Jump to content
  • Welcome to the eG Forums, a service of the eGullet Society for Culinary Arts & Letters. The Society is a 501(c)3 not-for-profit organization dedicated to the advancement of the culinary arts. These advertising-free forums are provided free of charge through donations from Society members. Anyone may read the forums, but to post you must create an account.

Bolivar Petit Corona

All About Bourbon Whiskey

Recommended Posts

Okay... recently some one gave me some Jim Beam Black Label. I fully expected it to suck, but it didn't. Has anyone else tried this?

Share this post


Link to post
Share on other sites

The best Bourbon I have ever had was A.H. Hirsch, which I have been told is no longer made! I've only ever had it by the glass (at around $20!) but it was worth it. Henry Clay Reserve 18 yr. old is also mighty fine as well. Though knocked a bit here, my bottle of 19 yr. old W.L. Weller has been mighty fine as well. I have not enjoyed my bottle of 17 yr. old Eagle Rare NEARLY as much. In a pinch, Woodford Reserve is pretty good. Be this as it may, I must say though that Bourbon pails in comparison to a good single malt Scotch whisky (in my humble opinion).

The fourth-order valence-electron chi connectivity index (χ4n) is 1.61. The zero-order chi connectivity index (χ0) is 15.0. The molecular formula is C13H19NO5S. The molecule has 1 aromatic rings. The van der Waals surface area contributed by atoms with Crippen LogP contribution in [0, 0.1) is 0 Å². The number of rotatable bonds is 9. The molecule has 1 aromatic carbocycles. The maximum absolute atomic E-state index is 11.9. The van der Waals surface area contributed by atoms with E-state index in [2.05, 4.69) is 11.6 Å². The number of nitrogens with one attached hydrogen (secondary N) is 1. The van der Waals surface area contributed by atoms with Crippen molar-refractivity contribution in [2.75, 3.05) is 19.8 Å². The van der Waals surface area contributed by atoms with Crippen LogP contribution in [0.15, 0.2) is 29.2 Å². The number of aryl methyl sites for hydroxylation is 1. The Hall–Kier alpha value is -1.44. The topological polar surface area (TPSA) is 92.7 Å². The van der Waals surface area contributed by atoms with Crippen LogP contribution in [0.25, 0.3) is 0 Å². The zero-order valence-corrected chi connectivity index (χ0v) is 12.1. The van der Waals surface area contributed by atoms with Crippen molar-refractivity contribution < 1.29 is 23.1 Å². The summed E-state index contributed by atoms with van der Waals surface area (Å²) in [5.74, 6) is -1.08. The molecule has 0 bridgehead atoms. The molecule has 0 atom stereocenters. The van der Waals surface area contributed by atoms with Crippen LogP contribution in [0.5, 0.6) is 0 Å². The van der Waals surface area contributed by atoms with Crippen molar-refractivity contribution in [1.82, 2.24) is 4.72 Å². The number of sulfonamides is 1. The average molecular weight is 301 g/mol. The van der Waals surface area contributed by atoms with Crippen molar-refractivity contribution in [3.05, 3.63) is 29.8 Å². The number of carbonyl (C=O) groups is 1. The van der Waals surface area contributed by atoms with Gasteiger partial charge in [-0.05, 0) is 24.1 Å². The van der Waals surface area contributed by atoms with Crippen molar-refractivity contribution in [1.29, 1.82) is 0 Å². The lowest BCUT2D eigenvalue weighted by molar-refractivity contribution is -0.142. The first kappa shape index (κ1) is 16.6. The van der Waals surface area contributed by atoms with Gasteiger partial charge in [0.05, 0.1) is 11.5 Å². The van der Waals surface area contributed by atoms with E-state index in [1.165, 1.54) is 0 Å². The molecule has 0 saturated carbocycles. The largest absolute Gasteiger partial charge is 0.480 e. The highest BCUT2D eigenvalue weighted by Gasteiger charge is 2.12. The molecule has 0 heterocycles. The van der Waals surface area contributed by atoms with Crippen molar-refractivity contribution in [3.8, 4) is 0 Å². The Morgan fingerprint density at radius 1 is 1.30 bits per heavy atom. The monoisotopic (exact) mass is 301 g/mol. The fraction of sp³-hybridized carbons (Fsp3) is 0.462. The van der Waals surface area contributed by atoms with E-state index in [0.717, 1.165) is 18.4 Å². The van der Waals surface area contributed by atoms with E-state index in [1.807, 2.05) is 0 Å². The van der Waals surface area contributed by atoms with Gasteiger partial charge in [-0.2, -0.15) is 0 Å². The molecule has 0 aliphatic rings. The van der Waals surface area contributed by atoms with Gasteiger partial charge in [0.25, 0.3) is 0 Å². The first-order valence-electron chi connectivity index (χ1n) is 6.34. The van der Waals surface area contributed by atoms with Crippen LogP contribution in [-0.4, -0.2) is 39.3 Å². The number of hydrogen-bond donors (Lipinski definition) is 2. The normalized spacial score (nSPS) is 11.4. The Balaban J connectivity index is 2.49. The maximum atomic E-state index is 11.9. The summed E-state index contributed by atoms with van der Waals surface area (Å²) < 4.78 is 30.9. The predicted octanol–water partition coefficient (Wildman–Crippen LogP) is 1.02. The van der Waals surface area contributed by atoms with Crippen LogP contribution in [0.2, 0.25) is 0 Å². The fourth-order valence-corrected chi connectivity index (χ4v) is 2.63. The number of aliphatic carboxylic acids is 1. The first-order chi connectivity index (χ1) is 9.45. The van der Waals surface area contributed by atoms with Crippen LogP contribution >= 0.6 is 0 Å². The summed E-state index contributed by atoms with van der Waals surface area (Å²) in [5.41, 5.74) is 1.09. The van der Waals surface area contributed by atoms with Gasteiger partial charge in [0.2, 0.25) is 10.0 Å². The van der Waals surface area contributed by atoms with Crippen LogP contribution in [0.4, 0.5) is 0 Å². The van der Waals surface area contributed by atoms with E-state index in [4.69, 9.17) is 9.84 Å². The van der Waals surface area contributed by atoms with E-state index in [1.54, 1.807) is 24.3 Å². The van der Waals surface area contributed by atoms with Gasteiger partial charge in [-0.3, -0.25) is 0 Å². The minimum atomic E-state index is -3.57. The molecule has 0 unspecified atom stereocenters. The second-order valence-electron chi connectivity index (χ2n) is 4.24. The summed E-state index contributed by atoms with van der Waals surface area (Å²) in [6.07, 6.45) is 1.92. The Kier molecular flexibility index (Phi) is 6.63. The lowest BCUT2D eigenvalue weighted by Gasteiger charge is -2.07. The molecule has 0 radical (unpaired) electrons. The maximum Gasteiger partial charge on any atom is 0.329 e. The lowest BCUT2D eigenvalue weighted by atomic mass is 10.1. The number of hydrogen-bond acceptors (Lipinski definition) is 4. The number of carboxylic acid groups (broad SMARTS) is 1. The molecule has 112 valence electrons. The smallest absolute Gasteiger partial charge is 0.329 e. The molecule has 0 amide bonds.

Share this post


Link to post
Share on other sites

Two bourbons are currently "rocking my world"

Hancocks and Bulleit. Both I believe are from Frankfort and are single barrel bourbons.

Amazing depth of flavours and both work incredibly well in my drink of drinks, a well made old fashioned

S

Share this post


Link to post
Share on other sites
The best Bourbon I have ever had was A.H. Hirsch, which I have been told is no longer made!

The guy at the wine store I shop at is selling the AH Hirsch. He said that Hirsch bought an old distellery where the bourbon had just been sitting around for over ten years.

More Here

Share this post


Link to post
Share on other sites

Simon, where did you find the Bulleit. I used to pick it up at Oddbins but they told me they arent stocking it anymore. They used to have really good deals on it.

Have you found the Hancocks anywhere by the bottle (or just byt the cocktai-ful). My father in law brings me a bottle everytime he comes out from the States but I have never seen it here.

Share this post


Link to post
Share on other sites

Quajolote, thanks for the article, it confirms my belief that Hirsch is the best. But alas, soon to be gone forever? Please tell me the name, address and phone # of the wine store you know of selling Hirsch so I can contact them and get some before it dwindles completely. Thanks! David